In this month’s Library post, we take a look at two publications that open doors to a world that that only takes place behind bars. Tools of Disobedience by Mélanie Veuillet shows contraband items that inmates construct to not only protect themselves, but to gain a sense of normality to their lives, whilst The Prison by Koto Bolofo examines the heartbeat of a prison.
Tools of Disobedience by Mélanie Veuillet, Edition Patrick Frey
Presenting 185 photographs shot at prisons in Romandy, Switzerland, in 2014, Tools of Disobedience by Mélanie Veuillet reveals the wide range of often confiscated weapons and tools that inmates make whilst confined to their cells. For the most part, the objects are functional replicas of what people on the outer walls of the prison use in their day-to-day life, showing off the extraordinary skill and imagination required to make these objects take on a new life, a new purpose. From shivs to ropes, brass knuckles and keys, Veuillet’s photographs teach us about a world that many of us have not, and most likely, will never experience. All shot on location, the photographs of Tools of Disobedience take you into a world where imagination and understanding are not just suggested, but required.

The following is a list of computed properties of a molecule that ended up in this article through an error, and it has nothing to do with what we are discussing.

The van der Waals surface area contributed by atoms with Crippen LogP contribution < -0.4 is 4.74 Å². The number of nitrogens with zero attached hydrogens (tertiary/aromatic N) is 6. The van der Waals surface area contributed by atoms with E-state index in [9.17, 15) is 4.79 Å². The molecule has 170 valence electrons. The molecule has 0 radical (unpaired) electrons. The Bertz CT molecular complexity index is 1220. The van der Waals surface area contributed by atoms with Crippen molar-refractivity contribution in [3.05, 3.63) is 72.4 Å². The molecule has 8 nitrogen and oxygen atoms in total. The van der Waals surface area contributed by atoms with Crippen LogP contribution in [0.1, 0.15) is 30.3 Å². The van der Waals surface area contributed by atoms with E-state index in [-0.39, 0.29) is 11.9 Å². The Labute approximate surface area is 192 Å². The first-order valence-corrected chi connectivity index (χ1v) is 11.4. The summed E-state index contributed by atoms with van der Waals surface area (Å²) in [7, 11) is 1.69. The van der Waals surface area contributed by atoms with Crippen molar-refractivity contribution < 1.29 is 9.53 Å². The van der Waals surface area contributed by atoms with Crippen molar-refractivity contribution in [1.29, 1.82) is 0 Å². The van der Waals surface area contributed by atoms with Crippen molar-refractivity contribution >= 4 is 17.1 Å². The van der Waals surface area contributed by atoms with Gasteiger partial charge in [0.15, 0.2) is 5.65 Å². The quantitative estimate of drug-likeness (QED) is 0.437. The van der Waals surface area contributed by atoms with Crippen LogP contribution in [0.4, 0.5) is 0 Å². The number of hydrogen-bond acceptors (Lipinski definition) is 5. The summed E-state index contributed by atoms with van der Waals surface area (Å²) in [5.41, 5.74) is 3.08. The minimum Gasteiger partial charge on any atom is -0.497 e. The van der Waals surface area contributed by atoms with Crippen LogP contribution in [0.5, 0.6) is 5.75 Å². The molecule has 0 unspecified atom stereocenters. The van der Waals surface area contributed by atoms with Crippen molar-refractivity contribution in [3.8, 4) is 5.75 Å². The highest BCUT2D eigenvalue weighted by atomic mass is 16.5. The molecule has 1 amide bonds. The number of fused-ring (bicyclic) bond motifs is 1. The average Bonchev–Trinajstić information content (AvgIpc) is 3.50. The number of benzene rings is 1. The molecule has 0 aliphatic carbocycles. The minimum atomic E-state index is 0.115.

The Prison by Koto Bolofo, Steidl
Keeping in line with the prison-theme of this Library article, we turn our attention to the 2014 book The Prison by photographer Koto Bolofo. In 1992, two years after Nelson Mandela had been realised from prison, Bolofo and his wife moved back to his home country of South Africa and upon which they started to photograph and document the very same prison that Mandela had been held for the majority of his twenty-seven year sentence, Robben Island. Now abandoned, the couple’s black and white photographs of the building show close-up details of the once bustling prison, rather than general views. It was the objects, leftover items, fences, and holes in doors that grabbed their attention, as though they were capturing the DNA of the building, of the sweat and tears many men had she whilst cohabiting in their grim surroundings. A truly beautiful book that encourages the viewer to relish in the silence of a space that was once so un-silent.